We are a small group of people who are connected because we have a diagnosis of Obsessive Compulsive Disorder (OCD) or are supporting somebody with OCD. We found each other through a closed Facebook page called Fixate and from discussions on that page.

Fixate allows people to make connections and post messages. However, membership is steadily  growing and it is becoming apparent that more is needed to help both those individuals living with OCD and their families alike, in New Zealand. If you would like to join Fixate, just search for it in Facebook and ask to join. Alternatively if you do not want to use Facebook, please email us.

We have all struggled to find local information about OCD [apart from the Mental Health Foundation website] and there was no New Zealand website purely dedicated to OCD that would provide information that could be helpful when a diagnosis or even a suspicion of the possibility of OCD occurs. 

We decided our first port of call was to create this website so that we could include useful resources and information about OCD, treatment and who to turn to in New Zealand for help.  OCD would appear to be a condition that is little understood by the general public. It is often joked about or trivialised when the reality of living with OCD can be devastating, debilitating and ever so challenging. The fact that it is known as the ‘secret’ disease or the ‘doubting’ disease also means people can be reluctant to share their struggles.

Future Plans

We are in the early stages but wanted to DO SOMETHING to make a start and address this void in New Zealand. We have yet to decide the next step, for example, whether to become a registered Charity or an Incorporated Society and all the decision making, planning, organisation and action that brings.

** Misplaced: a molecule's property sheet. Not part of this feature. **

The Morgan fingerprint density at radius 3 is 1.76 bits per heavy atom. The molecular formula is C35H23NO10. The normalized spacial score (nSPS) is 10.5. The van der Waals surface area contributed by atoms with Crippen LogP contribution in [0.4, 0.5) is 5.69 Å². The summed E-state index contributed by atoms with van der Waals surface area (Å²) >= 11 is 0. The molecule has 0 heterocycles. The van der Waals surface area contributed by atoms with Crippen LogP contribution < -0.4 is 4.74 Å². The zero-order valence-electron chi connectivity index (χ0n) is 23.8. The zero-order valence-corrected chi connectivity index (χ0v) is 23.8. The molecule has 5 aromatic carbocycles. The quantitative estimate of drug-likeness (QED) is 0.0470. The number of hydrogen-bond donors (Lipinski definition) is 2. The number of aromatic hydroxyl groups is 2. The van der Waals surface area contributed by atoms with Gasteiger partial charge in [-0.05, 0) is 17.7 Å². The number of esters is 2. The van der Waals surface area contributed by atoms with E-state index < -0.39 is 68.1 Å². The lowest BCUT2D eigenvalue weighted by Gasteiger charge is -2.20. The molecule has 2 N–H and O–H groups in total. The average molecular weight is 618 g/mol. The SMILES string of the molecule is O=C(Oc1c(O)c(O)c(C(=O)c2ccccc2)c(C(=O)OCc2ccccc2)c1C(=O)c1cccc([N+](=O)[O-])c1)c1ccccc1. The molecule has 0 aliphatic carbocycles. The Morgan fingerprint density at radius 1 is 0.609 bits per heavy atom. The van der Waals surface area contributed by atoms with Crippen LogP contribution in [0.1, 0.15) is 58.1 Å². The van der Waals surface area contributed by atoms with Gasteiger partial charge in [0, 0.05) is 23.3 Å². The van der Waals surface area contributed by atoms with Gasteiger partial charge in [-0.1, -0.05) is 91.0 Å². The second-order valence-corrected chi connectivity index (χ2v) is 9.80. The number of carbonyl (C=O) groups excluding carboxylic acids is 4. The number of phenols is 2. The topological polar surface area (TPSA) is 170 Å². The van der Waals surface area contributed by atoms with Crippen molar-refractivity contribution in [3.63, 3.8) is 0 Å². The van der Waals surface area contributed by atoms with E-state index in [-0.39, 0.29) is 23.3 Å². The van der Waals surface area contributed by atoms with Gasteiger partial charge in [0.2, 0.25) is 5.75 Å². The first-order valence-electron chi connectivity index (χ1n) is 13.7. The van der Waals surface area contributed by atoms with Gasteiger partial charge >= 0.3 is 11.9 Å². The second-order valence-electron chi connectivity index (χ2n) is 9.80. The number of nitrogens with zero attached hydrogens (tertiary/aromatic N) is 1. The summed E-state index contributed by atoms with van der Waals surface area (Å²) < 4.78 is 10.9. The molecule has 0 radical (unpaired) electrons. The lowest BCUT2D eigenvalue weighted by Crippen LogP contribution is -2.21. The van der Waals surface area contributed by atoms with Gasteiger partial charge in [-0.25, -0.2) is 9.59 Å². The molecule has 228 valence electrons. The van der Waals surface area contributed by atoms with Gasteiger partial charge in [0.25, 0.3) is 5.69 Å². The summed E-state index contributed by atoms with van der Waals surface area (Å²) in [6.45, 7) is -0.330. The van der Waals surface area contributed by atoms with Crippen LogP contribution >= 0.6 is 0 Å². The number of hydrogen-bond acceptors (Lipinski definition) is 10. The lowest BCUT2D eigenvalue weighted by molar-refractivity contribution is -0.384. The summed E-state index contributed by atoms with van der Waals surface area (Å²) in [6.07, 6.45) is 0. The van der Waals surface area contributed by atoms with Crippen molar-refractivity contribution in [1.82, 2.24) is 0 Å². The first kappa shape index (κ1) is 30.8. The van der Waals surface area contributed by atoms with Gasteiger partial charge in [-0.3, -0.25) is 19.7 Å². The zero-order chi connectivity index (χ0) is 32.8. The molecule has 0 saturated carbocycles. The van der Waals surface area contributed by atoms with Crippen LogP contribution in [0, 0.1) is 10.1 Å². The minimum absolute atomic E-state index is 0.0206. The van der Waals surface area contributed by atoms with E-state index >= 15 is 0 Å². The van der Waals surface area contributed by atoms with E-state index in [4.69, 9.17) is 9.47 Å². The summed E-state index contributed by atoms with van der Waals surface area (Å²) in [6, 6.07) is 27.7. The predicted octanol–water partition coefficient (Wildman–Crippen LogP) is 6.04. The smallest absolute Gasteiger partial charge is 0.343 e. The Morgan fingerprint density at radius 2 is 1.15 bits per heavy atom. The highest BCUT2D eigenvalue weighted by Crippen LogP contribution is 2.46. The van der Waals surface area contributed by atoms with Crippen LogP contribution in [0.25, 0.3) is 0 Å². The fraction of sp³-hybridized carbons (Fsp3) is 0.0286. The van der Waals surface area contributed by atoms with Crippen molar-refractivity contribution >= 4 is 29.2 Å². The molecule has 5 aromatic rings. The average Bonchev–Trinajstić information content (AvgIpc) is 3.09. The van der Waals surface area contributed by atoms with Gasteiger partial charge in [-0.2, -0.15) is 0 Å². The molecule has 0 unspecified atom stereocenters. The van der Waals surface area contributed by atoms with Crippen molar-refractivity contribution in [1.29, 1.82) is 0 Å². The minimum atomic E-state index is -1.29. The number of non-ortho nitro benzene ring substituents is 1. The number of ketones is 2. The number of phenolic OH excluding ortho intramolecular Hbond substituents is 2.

It would be fantastic to bring together individuals living with OCD and their families alike, for regional or national gatherings for social events, or even national workshops whereby some of our own NZ therapists could offer advice, support and guidance.

We would certainly also like to raise public awareness in the future and would welcome suggestions and assistance. 


We have been undertaking some advocacy in the public arena over the last year or so. Here are some examples :-

  • International OCD awareness week – A fixate member sharing her OCD story on The Voices of Hope website. This year plans are afoot to raise awareness about OCD on Instagram during OCD week October 11-17th so watch this space.
  • Seeking more OCD books in Public libraries.
  • Reaching out to other individuals and and organisations to advise them of the existence of Fixate and this website and to seek inclusion on their websites.
  • Preparation of information with support from Fixate members to mitigate inaccuracies in the media around OCD e.g a complaint to Newstalk ZB or seeking an apology from Minister David Clark regarding comments make about OCD during the COVID19 period.
  • Setting up interviews or seeking volunteers and psychologists to lend their lived experience in both televised, audio and written articles.
  • Preparation of resources for the NZ Health Education Curriculum – a unit on destigmatising Mental Health for an NCEA standard. Preparation of information for School Counsellors and Youth workers.
  • Establishing and monitoring an email address associated with this website and giving support to individuals where possible.
  • Posting information on Fixate which might be of interest to members including relevant and up to date articles or statements from Mental Health agencies in New Zealand and internationally.
  • Advising members of relevant surveys in the event they would like to contribute e.g a research survey on lived experience around seeing a clinical psychologist
  • Accumulating a a network of knowledgeable and helpful contacts.
  • Seeking involvement in Otago University CBT training courses by having volunteers give an account of their lived experience of OCD to help trainee clinicians learn more about providing treatment.

Click on our Contact page to get in touch.

Disclaimer: We are not therapists. Our information is sourced from published books, articles and other reputable sources.